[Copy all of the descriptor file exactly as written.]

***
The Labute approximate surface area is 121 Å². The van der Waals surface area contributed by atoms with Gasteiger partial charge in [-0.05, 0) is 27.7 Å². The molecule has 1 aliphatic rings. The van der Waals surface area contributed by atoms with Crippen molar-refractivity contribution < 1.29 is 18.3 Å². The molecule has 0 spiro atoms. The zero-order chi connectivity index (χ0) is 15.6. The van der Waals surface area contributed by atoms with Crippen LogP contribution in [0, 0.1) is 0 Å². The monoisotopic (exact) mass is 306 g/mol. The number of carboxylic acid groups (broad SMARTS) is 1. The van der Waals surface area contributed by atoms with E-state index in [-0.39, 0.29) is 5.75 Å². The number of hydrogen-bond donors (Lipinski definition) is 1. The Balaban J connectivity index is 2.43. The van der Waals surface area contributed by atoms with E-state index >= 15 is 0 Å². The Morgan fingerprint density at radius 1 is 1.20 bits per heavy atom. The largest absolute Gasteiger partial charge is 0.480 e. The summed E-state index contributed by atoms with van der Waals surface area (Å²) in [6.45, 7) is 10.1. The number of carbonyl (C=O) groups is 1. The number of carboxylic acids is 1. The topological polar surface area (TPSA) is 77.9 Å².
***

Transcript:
The Labute approximate surface area is 121 Å². The van der Waals surface area contributed by atoms with Gasteiger partial charge in [-0.05, 0) is 27.7 Å². The molecule has 1 aliphatic rings. The van der Waals surface area contributed by atoms with Crippen molar-refractivity contribution < 1.29 is 18.3 Å². The molecule has 0 spiro atoms. The zero-order chi connectivity index (χ0) is 15.6. The van der Waals surface area contributed by atoms with Crippen LogP contribution in [0, 0.1) is 0 Å². The monoisotopic (exact) mass is 306 g/mol. The number of carboxylic acid groups (broad SMARTS) is 1. The van der Waals surface area contributed by atoms with E-state index in [-0.39, 0.29) is 5.75 Å². The number of hydrogen-bond donors (Lipinski definition) is 1. The Balaban J connectivity index is 2.43. The van der Waals surface area contributed by atoms with E-state index >= 15 is 0 Å². The Morgan fingerprint density at radius 1 is 1.20 bits per heavy atom. The largest absolute Gasteiger partial charge is 0.480 e. The summed E-state index contributed by atoms with van der Waals surface area (Å²) in [6.45, 7) is 10.1. The number of carbonyl (C=O) groups is 1. The number of carboxylic acids is 1. The topological polar surface area (TPSA) is 77.9 Å².